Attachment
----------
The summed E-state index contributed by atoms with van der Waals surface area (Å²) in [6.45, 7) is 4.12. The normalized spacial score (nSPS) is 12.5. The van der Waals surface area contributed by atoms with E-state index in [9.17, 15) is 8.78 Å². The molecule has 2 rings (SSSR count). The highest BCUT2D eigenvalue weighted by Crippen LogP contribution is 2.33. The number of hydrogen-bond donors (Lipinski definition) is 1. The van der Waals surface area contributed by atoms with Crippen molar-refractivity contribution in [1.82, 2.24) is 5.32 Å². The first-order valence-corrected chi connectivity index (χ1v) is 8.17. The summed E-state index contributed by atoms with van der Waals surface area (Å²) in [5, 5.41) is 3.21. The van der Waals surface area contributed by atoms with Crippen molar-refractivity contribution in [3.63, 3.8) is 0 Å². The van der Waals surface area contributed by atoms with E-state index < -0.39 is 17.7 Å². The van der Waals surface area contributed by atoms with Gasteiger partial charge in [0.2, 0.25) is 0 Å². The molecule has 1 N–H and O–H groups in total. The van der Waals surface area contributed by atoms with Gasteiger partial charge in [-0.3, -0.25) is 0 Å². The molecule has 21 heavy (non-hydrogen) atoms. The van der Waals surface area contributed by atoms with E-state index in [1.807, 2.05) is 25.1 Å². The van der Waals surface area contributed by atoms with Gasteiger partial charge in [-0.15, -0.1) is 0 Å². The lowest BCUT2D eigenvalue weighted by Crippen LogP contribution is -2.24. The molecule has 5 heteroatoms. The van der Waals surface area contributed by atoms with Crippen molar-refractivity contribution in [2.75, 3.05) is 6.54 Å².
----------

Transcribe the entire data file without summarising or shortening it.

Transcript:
The summed E-state index contributed by atoms with van der Waals surface area (Å²) in [6.45, 7) is 4.12. The normalized spacial score (nSPS) is 12.5. The van der Waals surface area contributed by atoms with E-state index in [9.17, 15) is 8.78 Å². The molecule has 2 rings (SSSR count). The highest BCUT2D eigenvalue weighted by Crippen LogP contribution is 2.33. The number of hydrogen-bond donors (Lipinski definition) is 1. The van der Waals surface area contributed by atoms with Crippen molar-refractivity contribution in [1.82, 2.24) is 5.32 Å². The first-order valence-corrected chi connectivity index (χ1v) is 8.17. The summed E-state index contributed by atoms with van der Waals surface area (Å²) in [5, 5.41) is 3.21. The van der Waals surface area contributed by atoms with Crippen molar-refractivity contribution in [3.63, 3.8) is 0 Å². The van der Waals surface area contributed by atoms with E-state index < -0.39 is 17.7 Å². The van der Waals surface area contributed by atoms with Gasteiger partial charge in [0.2, 0.25) is 0 Å². The molecule has 1 N–H and O–H groups in total. The van der Waals surface area contributed by atoms with Gasteiger partial charge in [-0.3, -0.25) is 0 Å². The molecule has 21 heavy (non-hydrogen) atoms. The van der Waals surface area contributed by atoms with E-state index in [1.807, 2.05) is 25.1 Å². The van der Waals surface area contributed by atoms with Gasteiger partial charge in [-0.15, -0.1) is 0 Å². The lowest BCUT2D eigenvalue weighted by Crippen LogP contribution is -2.24. The molecule has 5 heteroatoms. The van der Waals surface area contributed by atoms with Crippen molar-refractivity contribution in [2.75, 3.05) is 6.54 Å².